A quick snack and water break later, we ripped skins and started our descent. We hit the skiing on the Hoh perfectly! Beautiful easy to ski crust with just a hint of corn on the surface. I found my adventure! Fun turns in insane, big terrain. Looking down the Hoh glacier I saw the origins of the Hoh river. Across it was a massive ridgeline formed by the Athenas, Hermes, and Circe peaks towering more than a thousand feet above the glacier floor.
The naughty thing about ski touring is that it is a hell of a lot of work to go up, and the down ends super quickly. To my predictable dismay we found ourselves quickly traversing through the south facing avy-debris laden slopes and at the base of Glacier Pass. I was relieved to find the snow only mostly mushy on those slopes; the sun had baked them quickly and I don’t think being there an hour later would have been good. Back to skins and we ascended the 200 vertical feet to Glacier Pass, where we could rip skins and have one more ski.
The Blue Glacier gave us over a mile of incredible skiing. It was only barely sticky at the lowest points. Never wanting to deal with the lateral moraine ever again, we had both heard of a route off the glacier by way of the terminal moraine. Knowing it was an early season exit, we hoped the unseasonably warm weather hadn’t tanked that route either. As we were skiing down, we found some relatively fresh ski tracks. At first, I was pretty dismayed, since I like the idea of being special and finding someone else had recently skied the route made it feel less so. I got over myself pretty quickly and was happy to hope that these folks knew where the terminal moraine route exits. We descended a couple hundred vertical feet to find that the tracks ended at what was obviously a helicopter landing spot. These folks got a helo ride! Damn. We went down a little lower and found what should be the route. The route exits the glacier via a saddle at 4800 feet elevation. We were standing on the 4800-foot contour line on the glacier but were clearly over a hundred vertical feet below what is the saddle. Peter later told me that the glacier had dropped something like 178 feet from the early 1980s to 2009. These increasing temperatures and receding glaciers suck, okay. I don’t think the terminal moraine route is viable anymore, ever.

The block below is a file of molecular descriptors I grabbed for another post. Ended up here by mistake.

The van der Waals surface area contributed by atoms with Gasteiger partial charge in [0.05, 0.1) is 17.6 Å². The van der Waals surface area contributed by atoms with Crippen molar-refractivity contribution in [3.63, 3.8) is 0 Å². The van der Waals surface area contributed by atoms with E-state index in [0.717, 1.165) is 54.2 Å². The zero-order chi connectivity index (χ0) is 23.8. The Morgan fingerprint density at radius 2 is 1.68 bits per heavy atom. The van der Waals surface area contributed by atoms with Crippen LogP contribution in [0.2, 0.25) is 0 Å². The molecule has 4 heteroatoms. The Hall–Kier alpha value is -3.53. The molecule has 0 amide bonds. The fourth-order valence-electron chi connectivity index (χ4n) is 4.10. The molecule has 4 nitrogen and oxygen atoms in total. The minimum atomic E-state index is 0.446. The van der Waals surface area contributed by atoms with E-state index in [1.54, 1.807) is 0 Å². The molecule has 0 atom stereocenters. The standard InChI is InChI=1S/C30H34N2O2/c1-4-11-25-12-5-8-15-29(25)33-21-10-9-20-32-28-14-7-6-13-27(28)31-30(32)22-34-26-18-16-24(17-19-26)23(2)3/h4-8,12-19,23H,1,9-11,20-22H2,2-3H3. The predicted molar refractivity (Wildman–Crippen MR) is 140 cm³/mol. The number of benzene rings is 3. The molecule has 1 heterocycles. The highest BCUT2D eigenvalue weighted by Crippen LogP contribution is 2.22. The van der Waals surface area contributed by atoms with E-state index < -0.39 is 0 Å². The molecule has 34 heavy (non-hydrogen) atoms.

On went the skins and we climbed back to the lateral moraine. I opted to ascend via the hand line and Peter opted to go up the snow. Going up the snow was a way better idea, as I arrived at the top dirty, sweaty, and pretty much glad to be uninjured.
The rest of the trip was pretty straight forward. We walked to Lewis Meadows that night, making for a 14-hour day. That night was occupied by dinner and then immediately sleep. I was so tired I fought with my bivy and almost gave up on closing it. We rose early the next morning and made quick time back to the cars, covering the last 10.5 miles in under 4.5 hours. We lazed for a bit and started the long drive home, stopping in at a buffalo wild wings to eat everything in the restaurant.
Arriving home on Monday I felt a lot of things – relieved to be home safely, proud of the decisions we made and the effort I put in to the journey, and sad to be leaving this world and reentering office life. This trip was the culmination of months of effort. It was the main motivator to get back to training and push through my ankle sprain in January. I have been using a coach and she has been awesome getting me to this point. I pushed myself toward the limit of my risk tolerance and affirmed the values I share with my favorite climbing partners. I felt strong and capable. I was amazed by nature. I felt small and humbled. I can’t wait to get out again, and I especially can’t wait to go back to Olympus.